Sometimes simply holding a book will invoke an image in my mind. I associate the book with a specific person or a certain time in life, and my mind creates a little picture. I had that feeling when I first picked up this comic. The funny thing is, the image in my mind wasn’t of me, but of Mistah J.
This old, worn, nondescript little trade doesn’t have quite the same sheen that many of the other collections on “the shelf” does. No, this one is a bit faded, as though it’s old and has been read countless times. Checking the publication date, I learned that the trade was released in 1994. Mistah J would have been eleven by then, and I can just picture his adorable little kid self pouring over this and every other Batman comic he could get his hands on. It’s an incredibly sweet and endearing image.
Granted, I have no idea if it’s even remotely true. I haven’t checked with Mistah J himself to confirm whether this trade is actually from his childhood, or just one that’s seen its better days. Frankly, I don’t particularly care. Although it may not be true of this particular comic, I know Mistah J’s love of comics started in his childhood, and the very idea of him reading and rereading stories like this one makes me smile.
I know, holy mush, right? I guess I’m feeling a tad sentimental today, so shoot me.
Now, on to the actual comic that this post is supposed to be about.
Batman: Ten Nights of the Beast was a four-part miniseries (comics seemed to favor the 4-parter, from what I’m gathering) which focused on a Russian assassin journeying to Gotham City to murder ten key figures in the Star Wars program (seriously, sometimes these comics are just so 80’s it’s ridiculous). Batman steps in and tries to help the police, the FBI, and the CIA stop this madman, dubbed the KGBeast.
Overall this was a fun, short little read. Nothing groundbreaking, nothing too over-the-top. Just an enjoyable collection.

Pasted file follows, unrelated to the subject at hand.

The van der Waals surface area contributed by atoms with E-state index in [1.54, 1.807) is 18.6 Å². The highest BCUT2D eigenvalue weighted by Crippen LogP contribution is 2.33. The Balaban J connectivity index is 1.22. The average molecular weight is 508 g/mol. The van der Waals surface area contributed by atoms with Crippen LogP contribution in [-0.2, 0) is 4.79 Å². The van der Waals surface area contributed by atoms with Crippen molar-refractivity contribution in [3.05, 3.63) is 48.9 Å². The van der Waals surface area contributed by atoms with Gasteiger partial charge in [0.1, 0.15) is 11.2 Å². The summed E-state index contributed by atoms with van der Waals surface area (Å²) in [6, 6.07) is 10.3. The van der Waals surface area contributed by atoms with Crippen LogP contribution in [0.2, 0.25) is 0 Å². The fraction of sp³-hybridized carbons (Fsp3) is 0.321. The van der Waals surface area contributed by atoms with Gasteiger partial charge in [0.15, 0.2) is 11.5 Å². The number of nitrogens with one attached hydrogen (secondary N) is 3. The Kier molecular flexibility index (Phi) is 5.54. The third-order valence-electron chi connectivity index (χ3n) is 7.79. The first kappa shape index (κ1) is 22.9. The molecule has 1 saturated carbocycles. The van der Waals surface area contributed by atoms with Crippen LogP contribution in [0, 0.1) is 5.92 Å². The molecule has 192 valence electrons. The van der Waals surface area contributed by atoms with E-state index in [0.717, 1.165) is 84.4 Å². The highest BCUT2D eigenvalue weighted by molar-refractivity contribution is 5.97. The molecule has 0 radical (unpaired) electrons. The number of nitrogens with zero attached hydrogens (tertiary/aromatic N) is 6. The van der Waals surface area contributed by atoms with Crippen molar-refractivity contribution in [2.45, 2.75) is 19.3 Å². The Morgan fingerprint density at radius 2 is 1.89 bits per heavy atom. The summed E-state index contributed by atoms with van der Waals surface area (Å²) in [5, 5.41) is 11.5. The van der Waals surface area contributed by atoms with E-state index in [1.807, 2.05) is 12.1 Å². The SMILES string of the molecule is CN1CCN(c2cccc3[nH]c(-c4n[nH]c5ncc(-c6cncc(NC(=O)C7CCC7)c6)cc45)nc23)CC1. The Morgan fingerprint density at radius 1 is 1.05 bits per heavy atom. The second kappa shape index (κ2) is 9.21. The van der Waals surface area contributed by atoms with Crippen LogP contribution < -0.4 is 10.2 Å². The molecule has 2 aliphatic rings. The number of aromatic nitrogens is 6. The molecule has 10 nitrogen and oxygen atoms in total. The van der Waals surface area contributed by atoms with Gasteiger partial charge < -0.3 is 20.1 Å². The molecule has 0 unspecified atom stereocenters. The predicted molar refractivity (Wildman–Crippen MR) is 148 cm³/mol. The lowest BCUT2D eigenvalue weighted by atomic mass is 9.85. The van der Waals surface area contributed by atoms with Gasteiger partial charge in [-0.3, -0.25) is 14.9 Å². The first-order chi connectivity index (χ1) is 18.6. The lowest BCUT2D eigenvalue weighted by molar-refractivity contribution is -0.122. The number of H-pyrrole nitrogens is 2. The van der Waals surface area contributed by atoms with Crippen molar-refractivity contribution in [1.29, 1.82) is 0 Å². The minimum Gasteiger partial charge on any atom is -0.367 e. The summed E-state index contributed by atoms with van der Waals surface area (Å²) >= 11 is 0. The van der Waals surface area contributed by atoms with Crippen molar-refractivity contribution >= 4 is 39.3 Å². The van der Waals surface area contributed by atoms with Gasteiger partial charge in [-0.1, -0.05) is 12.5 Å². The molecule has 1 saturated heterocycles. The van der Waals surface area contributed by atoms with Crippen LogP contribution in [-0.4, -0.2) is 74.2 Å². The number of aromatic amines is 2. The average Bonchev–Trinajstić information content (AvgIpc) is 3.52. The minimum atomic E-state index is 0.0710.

Towards the end of the last issue, though, the comic started to make some pretty telling comments. None was as thought-provoking as a conversation between Batman and one CIA agent:
This conversation goes on to elaborate that, due to politics and quirks within the law, the Beast would walk away from murdering nearly 100 people, free to continue his acts of terrorism.
Obviously this conversation alone points out a fatal flaw in the criminal justice system; that due to a loophole a murdering psychopath could get away with an untold number of crimes. What’s even more surprising is the way in which Batman ultimately reacts to this fact:
Knowing that the Beast will be set free if arrested, Batman chooses instead to lock him in a room into which he’s unwittingly wandered, deep with Gotham’s sewers, and leave him there. Batman’s commentary as he does this describes his motives perfectly, pointing out that Batman stands for justice, not, as he says, “the rules”.
Therein lies a major difference between Batman and most other heroes in the DC universe. Others would follow the path of the law, angered and frustrated by its failings but believing it to be the best option. Batman doesn’t share these feelings. He knows that the law is hindered by its own rules, and chooses to act in a way that sits well with his own moral code. Sometimes this code lines up with the law; sometimes it doesn’t. Batman doesn’t seem to care. He does what needs to be done to keep dangerous criminals off the streets and keep innocent people safe. People may question or even outright disagree with his methods, but they can’t argue with his results.
These glimpses into Batman’s psyche are well-done in this trade. They’re not the central focus, and that’s what makes them so brilliant. The reader gets to see how Batman reacts in specific situations, able to piece together his motives on her own. This is far more effective character development than had Batman been simply waxing philosophical about his personal beliefs, without ever having to put them into action.
As a story, Ten Nights of the Beast was more than enjoyable. Although there were no major shakeups within the story, it still serves a vital purpose within the overall Batman story, helping to further provide insight into the corrupt world within which Batman operates, as well as allowing the reader to glean a better understanding of just how he views his role in that chaotic mess.